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Haiti on our Minds

By Jon D. Huddleston, January 21, 2010

    It has been more than a week since the earthquake destroyed Port-Au Prince, Haiti.  Tens of thousands are dead.  Survivors are injured, homeless, and hungry.  The carnage is of a magnitude that is too overwhelming to comprehend and too horrible to quantify.  The ensuing weeks, months and years will be perilously difficult.

    Americans have characteristically responded, as we characteristically do in such crises.  Medical personnel and supplies, food, clothing and water have been transported to Haiti in hopes of ameliorating the dire conditions.

    I do not pretend to know what lies ahead for this nation that was already impoverished before the cataclysmic events of last week.  I do know that we are far closer to the beginning of the disaster than the end.  The ability to regroup and recover will be dependent on the return of the systemic functions of government and a return to order.  Ultimately, the importance of the law and the legal community will prove to be integral in the success of any such recovery.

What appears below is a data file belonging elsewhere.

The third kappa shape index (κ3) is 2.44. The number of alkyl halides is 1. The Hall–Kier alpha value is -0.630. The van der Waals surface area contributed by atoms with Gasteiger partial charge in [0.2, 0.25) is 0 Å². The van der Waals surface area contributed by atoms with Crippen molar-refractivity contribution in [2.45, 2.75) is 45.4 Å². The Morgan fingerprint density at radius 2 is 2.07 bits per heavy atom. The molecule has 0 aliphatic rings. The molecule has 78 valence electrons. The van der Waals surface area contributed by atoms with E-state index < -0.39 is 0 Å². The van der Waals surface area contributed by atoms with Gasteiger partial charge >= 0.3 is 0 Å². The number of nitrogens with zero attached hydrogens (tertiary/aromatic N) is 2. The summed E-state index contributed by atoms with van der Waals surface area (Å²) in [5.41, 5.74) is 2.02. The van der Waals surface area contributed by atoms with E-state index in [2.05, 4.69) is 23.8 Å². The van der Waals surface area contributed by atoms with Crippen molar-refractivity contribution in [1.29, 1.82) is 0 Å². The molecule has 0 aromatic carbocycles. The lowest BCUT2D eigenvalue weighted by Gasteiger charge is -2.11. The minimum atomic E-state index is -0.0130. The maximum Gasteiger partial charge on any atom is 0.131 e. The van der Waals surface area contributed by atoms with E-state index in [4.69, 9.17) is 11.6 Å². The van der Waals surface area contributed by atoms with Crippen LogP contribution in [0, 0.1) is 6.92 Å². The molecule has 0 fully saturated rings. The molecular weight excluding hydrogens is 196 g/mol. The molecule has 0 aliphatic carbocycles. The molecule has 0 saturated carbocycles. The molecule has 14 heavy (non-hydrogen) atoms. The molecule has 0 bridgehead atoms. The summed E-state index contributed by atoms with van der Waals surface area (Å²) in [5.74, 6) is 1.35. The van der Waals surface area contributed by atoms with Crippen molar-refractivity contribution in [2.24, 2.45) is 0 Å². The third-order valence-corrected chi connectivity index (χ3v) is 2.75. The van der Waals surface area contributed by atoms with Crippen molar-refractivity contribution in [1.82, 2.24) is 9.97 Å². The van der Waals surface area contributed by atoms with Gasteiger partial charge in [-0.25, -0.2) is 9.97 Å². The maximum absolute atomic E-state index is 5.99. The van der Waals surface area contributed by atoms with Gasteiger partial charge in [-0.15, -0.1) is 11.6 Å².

In the meantime, our hearts go out to the citizens of Haiti during this time of tragedy, sorrow and profound loss.

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